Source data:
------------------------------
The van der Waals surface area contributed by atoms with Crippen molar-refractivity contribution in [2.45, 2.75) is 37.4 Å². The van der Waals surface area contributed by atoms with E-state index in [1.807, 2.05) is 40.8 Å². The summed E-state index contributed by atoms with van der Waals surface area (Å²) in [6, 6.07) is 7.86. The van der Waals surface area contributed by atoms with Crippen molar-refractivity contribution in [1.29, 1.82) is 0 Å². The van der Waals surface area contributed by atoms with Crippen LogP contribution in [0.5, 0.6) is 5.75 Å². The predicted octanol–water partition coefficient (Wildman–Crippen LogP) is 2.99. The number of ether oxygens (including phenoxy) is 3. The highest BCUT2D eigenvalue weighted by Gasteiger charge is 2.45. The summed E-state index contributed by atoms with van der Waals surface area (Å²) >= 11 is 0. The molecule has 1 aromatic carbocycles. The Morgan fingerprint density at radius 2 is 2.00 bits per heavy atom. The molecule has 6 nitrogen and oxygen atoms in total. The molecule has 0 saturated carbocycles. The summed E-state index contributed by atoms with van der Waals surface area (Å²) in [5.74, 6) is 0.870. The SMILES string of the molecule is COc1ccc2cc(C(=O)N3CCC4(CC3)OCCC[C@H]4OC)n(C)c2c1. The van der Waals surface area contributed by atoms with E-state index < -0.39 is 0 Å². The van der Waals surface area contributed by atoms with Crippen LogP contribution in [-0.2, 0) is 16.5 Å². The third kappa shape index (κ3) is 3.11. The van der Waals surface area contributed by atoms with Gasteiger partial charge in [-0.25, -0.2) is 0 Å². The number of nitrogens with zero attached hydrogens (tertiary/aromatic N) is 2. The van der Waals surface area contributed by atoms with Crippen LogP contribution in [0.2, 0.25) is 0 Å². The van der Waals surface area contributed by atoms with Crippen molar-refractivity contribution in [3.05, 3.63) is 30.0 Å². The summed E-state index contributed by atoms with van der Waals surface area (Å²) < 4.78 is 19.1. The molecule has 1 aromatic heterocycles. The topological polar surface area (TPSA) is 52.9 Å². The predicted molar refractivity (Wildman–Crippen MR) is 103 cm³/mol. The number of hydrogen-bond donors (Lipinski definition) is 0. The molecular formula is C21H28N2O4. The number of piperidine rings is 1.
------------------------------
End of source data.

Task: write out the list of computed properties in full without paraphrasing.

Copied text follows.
The van der Waals surface area contributed by atoms with Crippen molar-refractivity contribution in [2.45, 2.75) is 37.4 Å². The van der Waals surface area contributed by atoms with E-state index in [1.807, 2.05) is 40.8 Å². The summed E-state index contributed by atoms with van der Waals surface area (Å²) in [6, 6.07) is 7.86. The van der Waals surface area contributed by atoms with Crippen molar-refractivity contribution in [1.29, 1.82) is 0 Å². The van der Waals surface area contributed by atoms with Crippen LogP contribution in [0.5, 0.6) is 5.75 Å². The predicted octanol–water partition coefficient (Wildman–Crippen LogP) is 2.99. The number of ether oxygens (including phenoxy) is 3. The highest BCUT2D eigenvalue weighted by Gasteiger charge is 2.45. The summed E-state index contributed by atoms with van der Waals surface area (Å²) >= 11 is 0. The molecule has 1 aromatic carbocycles. The Morgan fingerprint density at radius 2 is 2.00 bits per heavy atom. The molecule has 6 nitrogen and oxygen atoms in total. The molecule has 0 saturated carbocycles. The summed E-state index contributed by atoms with van der Waals surface area (Å²) in [5.74, 6) is 0.870. The SMILES string of the molecule is COc1ccc2cc(C(=O)N3CCC4(CC3)OCCC[C@H]4OC)n(C)c2c1. The van der Waals surface area contributed by atoms with E-state index < -0.39 is 0 Å². The van der Waals surface area contributed by atoms with Crippen LogP contribution in [-0.2, 0) is 16.5 Å². The third kappa shape index (κ3) is 3.11. The van der Waals surface area contributed by atoms with Gasteiger partial charge in [-0.25, -0.2) is 0 Å². The number of nitrogens with zero attached hydrogens (tertiary/aromatic N) is 2. The van der Waals surface area contributed by atoms with Crippen LogP contribution in [0.2, 0.25) is 0 Å². The van der Waals surface area contributed by atoms with Crippen molar-refractivity contribution in [3.05, 3.63) is 30.0 Å². The summed E-state index contributed by atoms with van der Waals surface area (Å²) < 4.78 is 19.1. The molecule has 1 aromatic heterocycles. The topological polar surface area (TPSA) is 52.9 Å². The predicted molar refractivity (Wildman–Crippen MR) is 103 cm³/mol. The number of hydrogen-bond donors (Lipinski definition) is 0. The molecular formula is C21H28N2O4. The number of piperidine rings is 1.